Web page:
American families look a lot different than they did 50 years ago. Here's how we can build the housing and transportation they need.
There is probably no other annual event in American culture that extols the concept of family more than Thanksgiving, which we celebrate tomorrow. I’ll be at my in-laws' home, watching as much sports as possible while still being friendly.
We romanticize family in our society: just watch TV commercials to confirm that. But does our story tale version of family life resemble real family life? Does it exclude people who are not part of or close to their families? Is the concept of "family" changing, with implications for the planning profession? The answers are, of course, seldom; usually; and definitely.
Why does this matter to communities and sustainability? Because we must plan the future of our cities and neighborhoods to account for reality, not our memories, a rosy version of what some believe today’s households "should" be, or even our own personal situations.
As it turns out, the way households are going to be evolving over the next few decades is toward more singles, empty-nesters, and city-lovers, none of whom particularly want the big yards and long commutes they may have grown up with as kids. There will still be a significant market for those things (for example, my in-laws), but it will be a smaller portion of overall housing demand than it used to be. This means that the communities and businesses that take account of these emerging preferences for smaller, more walkable homes will be the ones that are most successful.
Last week the Census Bureau released some fascinating graphs and data about the current state of American households. People are marrying later than they used to, for example, if they marry at all. Among other relevant statistics, the number and portion of people living alone has risen steadily and significantly for decades. So has the number of unmarried couples living together, nearly eight million today compared with only around three million as recently as 1996. Even the number of unmarried couples with children has doubled in less than 20 years.
The portion of children living with two parents has dropped dramatically from 1960, from just under 90 percent of all children in 1960 to around 70 percent in 2012. Statistically, almost all of the change can be explained by a dramatic increase in the portion of children living with single moms. But it's not for the old reasons: the percentage of kids living with widowed, separated, and divorced mothers has actually gone down in recent decades. There has been a sharp increase, however, in the portion living with never-married mothers.
In general, married-couple households have declined sharply since the 1950s, from over 75 percent of all households then to about 50 percent now. The major share of that change has been an increase in "nonfamily households" consisting of singles or persons not "related to each other by birth, marriage or adoption." Average household size has gone down, too, from about 3.7 persons in 1940 to about 2.6 persons now; family households have dropped from about 3.8 persons to about 3.1.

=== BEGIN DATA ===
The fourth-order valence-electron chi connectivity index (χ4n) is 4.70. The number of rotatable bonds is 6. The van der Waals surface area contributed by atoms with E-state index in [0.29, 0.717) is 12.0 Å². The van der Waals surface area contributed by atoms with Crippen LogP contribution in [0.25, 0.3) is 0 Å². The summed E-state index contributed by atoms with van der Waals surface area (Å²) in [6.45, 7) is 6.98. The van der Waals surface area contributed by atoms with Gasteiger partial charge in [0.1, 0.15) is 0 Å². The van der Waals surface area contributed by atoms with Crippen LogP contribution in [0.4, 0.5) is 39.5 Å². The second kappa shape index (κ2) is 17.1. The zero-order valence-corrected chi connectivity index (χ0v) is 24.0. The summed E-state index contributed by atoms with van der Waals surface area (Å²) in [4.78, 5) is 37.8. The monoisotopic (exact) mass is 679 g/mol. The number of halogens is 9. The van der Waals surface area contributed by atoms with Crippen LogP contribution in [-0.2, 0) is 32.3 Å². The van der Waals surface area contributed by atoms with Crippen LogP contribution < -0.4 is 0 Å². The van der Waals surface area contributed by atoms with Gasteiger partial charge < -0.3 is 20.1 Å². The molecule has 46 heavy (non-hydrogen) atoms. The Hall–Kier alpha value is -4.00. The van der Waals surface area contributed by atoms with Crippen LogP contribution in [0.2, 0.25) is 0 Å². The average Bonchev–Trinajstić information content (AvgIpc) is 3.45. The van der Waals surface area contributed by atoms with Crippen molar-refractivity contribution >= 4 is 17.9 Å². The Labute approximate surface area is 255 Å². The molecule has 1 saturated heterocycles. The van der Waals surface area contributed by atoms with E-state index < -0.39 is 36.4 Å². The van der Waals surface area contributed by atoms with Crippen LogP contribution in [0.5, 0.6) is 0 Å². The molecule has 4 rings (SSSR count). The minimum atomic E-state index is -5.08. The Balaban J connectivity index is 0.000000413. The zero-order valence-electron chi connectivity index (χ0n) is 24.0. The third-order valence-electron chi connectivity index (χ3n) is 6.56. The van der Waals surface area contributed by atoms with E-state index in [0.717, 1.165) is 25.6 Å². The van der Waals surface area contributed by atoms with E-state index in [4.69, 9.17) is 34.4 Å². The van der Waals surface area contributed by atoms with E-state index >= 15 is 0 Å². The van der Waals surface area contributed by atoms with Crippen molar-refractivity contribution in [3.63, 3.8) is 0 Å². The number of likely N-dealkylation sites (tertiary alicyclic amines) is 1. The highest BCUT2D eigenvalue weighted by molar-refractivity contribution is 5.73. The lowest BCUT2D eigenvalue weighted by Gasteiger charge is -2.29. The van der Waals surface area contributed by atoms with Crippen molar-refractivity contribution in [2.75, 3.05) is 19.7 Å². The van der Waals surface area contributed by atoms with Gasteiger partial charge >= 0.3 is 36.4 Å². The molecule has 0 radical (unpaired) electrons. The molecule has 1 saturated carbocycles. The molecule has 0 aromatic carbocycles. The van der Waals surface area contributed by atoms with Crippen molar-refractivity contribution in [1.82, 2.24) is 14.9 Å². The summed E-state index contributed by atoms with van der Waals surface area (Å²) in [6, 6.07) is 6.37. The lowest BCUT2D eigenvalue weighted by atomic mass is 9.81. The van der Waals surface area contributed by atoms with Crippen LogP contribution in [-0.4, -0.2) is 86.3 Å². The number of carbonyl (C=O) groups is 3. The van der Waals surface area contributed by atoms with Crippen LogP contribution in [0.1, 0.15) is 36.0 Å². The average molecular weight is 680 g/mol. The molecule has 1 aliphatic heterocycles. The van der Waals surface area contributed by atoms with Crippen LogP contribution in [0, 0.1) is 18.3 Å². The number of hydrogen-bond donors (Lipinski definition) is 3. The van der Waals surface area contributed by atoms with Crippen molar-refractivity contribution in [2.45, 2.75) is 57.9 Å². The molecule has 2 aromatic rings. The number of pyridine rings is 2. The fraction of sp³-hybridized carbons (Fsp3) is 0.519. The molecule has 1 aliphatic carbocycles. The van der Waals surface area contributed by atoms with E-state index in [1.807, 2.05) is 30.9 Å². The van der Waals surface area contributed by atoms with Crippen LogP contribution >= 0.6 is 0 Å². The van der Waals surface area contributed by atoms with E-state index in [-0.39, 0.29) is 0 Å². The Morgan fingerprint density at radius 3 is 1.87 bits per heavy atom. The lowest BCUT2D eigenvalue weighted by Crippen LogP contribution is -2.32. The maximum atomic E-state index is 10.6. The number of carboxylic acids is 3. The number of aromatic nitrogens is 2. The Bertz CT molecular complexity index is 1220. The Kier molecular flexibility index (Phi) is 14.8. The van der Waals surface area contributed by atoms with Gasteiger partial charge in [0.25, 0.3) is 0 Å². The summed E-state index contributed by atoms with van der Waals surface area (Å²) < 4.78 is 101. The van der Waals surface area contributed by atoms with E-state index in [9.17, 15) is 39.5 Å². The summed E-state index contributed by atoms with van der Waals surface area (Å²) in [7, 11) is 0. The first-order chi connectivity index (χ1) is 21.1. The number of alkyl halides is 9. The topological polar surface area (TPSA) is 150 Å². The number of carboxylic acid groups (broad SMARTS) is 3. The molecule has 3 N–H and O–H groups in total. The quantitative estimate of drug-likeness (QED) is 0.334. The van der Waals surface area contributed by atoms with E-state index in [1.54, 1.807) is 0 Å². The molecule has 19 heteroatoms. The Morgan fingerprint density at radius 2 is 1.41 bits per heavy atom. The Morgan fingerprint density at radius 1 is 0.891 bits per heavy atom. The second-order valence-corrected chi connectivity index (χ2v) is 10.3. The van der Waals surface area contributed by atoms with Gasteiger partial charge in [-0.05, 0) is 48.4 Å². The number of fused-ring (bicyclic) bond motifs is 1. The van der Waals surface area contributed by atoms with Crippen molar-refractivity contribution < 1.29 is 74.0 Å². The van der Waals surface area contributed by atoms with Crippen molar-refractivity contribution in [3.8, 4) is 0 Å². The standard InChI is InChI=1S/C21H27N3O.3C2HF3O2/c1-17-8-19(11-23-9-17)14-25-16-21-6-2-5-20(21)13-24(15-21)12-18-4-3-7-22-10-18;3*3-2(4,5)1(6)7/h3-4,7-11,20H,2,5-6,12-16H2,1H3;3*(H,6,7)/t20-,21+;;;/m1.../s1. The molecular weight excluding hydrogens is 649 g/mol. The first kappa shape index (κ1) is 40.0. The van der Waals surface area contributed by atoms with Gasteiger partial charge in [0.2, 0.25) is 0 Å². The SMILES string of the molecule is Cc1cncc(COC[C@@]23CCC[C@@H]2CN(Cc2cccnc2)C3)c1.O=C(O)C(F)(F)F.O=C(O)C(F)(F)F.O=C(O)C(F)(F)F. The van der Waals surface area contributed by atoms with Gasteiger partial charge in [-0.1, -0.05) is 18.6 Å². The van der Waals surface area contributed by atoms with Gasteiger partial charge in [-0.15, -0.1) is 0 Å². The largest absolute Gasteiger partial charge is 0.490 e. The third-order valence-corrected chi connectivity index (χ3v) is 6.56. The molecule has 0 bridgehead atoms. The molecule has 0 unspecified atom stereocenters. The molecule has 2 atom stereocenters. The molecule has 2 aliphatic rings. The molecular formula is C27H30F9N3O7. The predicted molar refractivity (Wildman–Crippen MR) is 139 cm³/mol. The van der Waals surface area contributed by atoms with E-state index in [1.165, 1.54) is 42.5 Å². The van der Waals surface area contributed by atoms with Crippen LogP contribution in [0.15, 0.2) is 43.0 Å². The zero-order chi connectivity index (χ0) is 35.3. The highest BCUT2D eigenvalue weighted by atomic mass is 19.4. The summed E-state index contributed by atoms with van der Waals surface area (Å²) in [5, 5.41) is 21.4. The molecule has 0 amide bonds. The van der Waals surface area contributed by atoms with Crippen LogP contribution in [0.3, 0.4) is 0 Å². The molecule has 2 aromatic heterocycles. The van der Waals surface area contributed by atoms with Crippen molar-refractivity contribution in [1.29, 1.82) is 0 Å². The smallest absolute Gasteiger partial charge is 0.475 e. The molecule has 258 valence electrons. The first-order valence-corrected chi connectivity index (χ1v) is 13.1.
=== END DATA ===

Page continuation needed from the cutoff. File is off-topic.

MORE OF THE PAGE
The median age of householders (persons whose names are on deeds or leases) has risen consistently since the 1980s. A strong majority of households are headed by people 45 and older, and the portion has been increasing in recent decades. This prompted the Census Bureau blog to run the headline, "The Graying of American Households."
For a slim majority (52 percent) of married couples, both spouses are in the labor force. But the portion fitting the 1950s "traditional” model where the husband works and the wife doesn’t is much smaller (about 23 percent). In the remainder of married households, either the wife works and the husband doesn’t, or neither works. There has been a steady decrease in the portion of households where only the husband works since at least the 1980s.
Even for couples with kids under six years old, a majority of households have both spouses in the labor force. But, for married couples with kids under 15, about a quarter have stay-at-home mothers, consistent with the related statistic above. Curiously, the portion of households with kids and stay-at-home mothers is actually higher today than in 1994.
So, as many of us connect with families in one way or another on Thanksgiving, I can't help but observe that there really is no "typical" American family living under the same roof these days, if there ever was. Rather, we have a diverse and changing array of household types and circumstances that smart planners and businesses will seek to accommodate. The census data show that the growing parts of the housing market are nonfamily households, smaller households including people living alone, unmarried couples, single-parent households with kids, and older households. The declining parts of the market are larger families, married couples, two-parent households, and couples with only one breadwinner, though each of these categories clings to a significant share of the total..
Interesting stuff, and mostly good for those of us who would like to see less sprawl and more walkable neighborhoods. But also a bit complex.
This post originally appeared on the NRDC's Switchboard blog.